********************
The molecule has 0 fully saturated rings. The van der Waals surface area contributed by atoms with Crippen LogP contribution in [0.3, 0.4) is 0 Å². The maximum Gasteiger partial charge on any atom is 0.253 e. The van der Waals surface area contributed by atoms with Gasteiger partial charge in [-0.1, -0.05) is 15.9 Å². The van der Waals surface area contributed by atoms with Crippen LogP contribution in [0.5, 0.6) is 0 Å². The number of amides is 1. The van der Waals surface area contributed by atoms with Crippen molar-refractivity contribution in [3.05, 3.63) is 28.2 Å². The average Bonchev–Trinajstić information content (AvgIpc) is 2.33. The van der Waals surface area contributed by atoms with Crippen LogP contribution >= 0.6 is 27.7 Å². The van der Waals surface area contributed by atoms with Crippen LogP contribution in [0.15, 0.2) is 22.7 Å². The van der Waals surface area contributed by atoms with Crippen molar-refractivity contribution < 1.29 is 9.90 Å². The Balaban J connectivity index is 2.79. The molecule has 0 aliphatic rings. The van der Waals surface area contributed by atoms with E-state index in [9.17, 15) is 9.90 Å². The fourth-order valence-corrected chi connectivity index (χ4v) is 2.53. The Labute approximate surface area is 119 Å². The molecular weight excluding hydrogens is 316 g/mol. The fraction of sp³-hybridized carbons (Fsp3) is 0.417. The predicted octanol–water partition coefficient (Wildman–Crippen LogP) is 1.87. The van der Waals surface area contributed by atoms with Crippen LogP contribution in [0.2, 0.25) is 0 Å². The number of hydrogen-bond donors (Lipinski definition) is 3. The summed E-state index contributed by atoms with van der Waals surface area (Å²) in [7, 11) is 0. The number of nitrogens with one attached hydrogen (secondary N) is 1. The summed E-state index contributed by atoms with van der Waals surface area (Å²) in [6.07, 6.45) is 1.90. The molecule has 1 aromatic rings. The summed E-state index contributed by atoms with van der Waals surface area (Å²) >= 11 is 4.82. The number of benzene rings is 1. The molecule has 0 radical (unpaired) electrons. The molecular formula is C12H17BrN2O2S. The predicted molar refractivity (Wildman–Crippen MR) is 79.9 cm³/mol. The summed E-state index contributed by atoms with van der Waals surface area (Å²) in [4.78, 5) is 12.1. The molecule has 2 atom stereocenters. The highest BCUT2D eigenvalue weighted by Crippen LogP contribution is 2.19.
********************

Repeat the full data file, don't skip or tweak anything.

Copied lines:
The molecule has 0 fully saturated rings. The van der Waals surface area contributed by atoms with Crippen LogP contribution in [0.3, 0.4) is 0 Å². The maximum Gasteiger partial charge on any atom is 0.253 e. The van der Waals surface area contributed by atoms with Gasteiger partial charge in [-0.1, -0.05) is 15.9 Å². The van der Waals surface area contributed by atoms with Crippen LogP contribution in [0.5, 0.6) is 0 Å². The number of amides is 1. The van der Waals surface area contributed by atoms with Crippen molar-refractivity contribution in [3.05, 3.63) is 28.2 Å². The average Bonchev–Trinajstić information content (AvgIpc) is 2.33. The van der Waals surface area contributed by atoms with Crippen LogP contribution >= 0.6 is 27.7 Å². The van der Waals surface area contributed by atoms with Crippen LogP contribution in [0.15, 0.2) is 22.7 Å². The van der Waals surface area contributed by atoms with Crippen molar-refractivity contribution < 1.29 is 9.90 Å². The Balaban J connectivity index is 2.79. The molecule has 0 aliphatic rings. The van der Waals surface area contributed by atoms with E-state index in [9.17, 15) is 9.90 Å². The fourth-order valence-corrected chi connectivity index (χ4v) is 2.53. The Labute approximate surface area is 119 Å². The molecular weight excluding hydrogens is 316 g/mol. The fraction of sp³-hybridized carbons (Fsp3) is 0.417. The predicted octanol–water partition coefficient (Wildman–Crippen LogP) is 1.87. The van der Waals surface area contributed by atoms with Crippen LogP contribution in [0.2, 0.25) is 0 Å². The number of hydrogen-bond donors (Lipinski definition) is 3. The summed E-state index contributed by atoms with van der Waals surface area (Å²) in [7, 11) is 0. The number of nitrogens with one attached hydrogen (secondary N) is 1. The summed E-state index contributed by atoms with van der Waals surface area (Å²) in [6.07, 6.45) is 1.90. The molecule has 1 aromatic rings. The summed E-state index contributed by atoms with van der Waals surface area (Å²) >= 11 is 4.82. The number of benzene rings is 1. The molecule has 0 radical (unpaired) electrons. The molecular formula is C12H17BrN2O2S. The predicted molar refractivity (Wildman–Crippen MR) is 79.9 cm³/mol. The summed E-state index contributed by atoms with van der Waals surface area (Å²) in [4.78, 5) is 12.1. The molecule has 2 atom stereocenters. The highest BCUT2D eigenvalue weighted by Crippen LogP contribution is 2.19.